The New York Yankees are also shocked to find themselves in the cellar of the AL East. But maybe it’s not as bad as it seems. A year ago today, they were 9.5 games out of first, yet ended up making a run at the pennant in September. Today they’re just 7.5 back. Not so bad, right? Mmmm, maybe.

Last year, 9.5 games back still got them second place. This year, the landscape of the AL East has changed. The Tampa Bay Rays are five games ahead of New York and while they don’t have a Steinbrennarian budget, they’re playing with a lot of great young talent. While the Yankees do have a great lineup on paper, they may be forced to deal with more injuries than they’re used to this year. It’s one thing to lose A-Rod for a stretch; it’s quite another if they have to keep juggling hurting cornerstones such as Derek Jeter and Jorge Posada. Some of their other guys are struggling at the plate—Jason Giambi just barely clears the Mendoza line, and they only have two guys hitting over .300 (and both are hitting .302).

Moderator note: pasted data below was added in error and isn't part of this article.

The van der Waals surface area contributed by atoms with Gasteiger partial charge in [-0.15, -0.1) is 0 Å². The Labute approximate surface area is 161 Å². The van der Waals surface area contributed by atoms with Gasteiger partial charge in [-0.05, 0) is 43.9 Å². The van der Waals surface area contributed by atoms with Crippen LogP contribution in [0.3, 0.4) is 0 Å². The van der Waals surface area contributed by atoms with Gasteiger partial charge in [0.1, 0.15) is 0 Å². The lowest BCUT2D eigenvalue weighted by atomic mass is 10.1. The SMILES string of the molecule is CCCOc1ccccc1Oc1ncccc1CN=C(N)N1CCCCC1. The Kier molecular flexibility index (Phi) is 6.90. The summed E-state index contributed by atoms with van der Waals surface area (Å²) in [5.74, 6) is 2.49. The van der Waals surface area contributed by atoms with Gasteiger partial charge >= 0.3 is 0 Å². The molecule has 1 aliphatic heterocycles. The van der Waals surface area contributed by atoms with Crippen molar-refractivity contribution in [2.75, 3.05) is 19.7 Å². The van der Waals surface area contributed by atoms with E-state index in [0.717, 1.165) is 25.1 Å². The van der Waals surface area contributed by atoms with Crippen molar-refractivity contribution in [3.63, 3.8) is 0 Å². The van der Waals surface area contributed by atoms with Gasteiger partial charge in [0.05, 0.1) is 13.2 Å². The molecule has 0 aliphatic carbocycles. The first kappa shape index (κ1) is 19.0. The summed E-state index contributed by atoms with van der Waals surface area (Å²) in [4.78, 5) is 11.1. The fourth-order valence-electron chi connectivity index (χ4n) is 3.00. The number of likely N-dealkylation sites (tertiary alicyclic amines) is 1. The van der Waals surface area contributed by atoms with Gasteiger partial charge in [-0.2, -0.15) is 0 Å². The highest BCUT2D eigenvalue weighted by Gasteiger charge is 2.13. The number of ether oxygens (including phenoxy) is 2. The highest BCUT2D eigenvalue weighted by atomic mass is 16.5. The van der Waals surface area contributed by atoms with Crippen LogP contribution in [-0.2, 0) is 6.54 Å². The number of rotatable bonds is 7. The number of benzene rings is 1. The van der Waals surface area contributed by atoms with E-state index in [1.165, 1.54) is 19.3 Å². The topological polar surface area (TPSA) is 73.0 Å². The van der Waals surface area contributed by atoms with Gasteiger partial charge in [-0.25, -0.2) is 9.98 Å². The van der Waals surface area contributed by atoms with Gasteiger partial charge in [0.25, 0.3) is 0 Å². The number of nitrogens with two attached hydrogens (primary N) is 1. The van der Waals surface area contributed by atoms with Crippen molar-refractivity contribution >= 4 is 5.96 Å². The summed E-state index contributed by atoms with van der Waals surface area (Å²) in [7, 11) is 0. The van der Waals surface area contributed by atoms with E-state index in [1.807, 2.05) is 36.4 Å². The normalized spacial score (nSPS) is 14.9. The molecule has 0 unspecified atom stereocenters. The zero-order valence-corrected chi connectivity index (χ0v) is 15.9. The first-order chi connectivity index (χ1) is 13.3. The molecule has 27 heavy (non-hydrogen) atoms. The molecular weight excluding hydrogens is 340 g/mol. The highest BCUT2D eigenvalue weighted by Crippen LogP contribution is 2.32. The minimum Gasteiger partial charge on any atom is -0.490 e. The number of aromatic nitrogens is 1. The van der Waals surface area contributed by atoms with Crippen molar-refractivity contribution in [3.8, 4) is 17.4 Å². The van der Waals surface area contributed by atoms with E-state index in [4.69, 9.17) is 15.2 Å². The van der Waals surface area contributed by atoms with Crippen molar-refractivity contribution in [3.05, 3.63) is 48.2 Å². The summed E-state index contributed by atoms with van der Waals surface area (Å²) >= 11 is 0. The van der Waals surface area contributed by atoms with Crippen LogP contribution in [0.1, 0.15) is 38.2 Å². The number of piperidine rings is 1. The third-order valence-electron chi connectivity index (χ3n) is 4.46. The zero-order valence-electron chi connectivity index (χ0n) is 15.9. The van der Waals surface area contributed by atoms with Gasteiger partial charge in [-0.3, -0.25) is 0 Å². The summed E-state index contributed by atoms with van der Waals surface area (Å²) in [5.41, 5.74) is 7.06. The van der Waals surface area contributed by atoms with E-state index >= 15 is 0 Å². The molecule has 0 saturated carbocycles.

With their offense on the fritz, they needed to be able to rely on their pitching. Yet their only reliable pitcher has been staff ace Chien Ming Wang, who somehow doesn’t get the respect he deserves—even from his own catcher. If the Yankees want to contend this year, they’ll either have to deal some of their prized chips in a midseason trade. Does anyone really expect Carl Pavano is to be the team’s August savior? Even if by some miracle can be effective when he returns, and even if Kennedy, Hughes, and Joba-as-starter can all pitch well, none of them are going to address the Yankees’ biggest need: innings. In the AL, Yankee starters are dead last in innings pitched. If they want to oust the Rays and the Red Sox, they are going to have to acquire themselves the sort of innings-eater who can give their bullpen a rest every fifth day.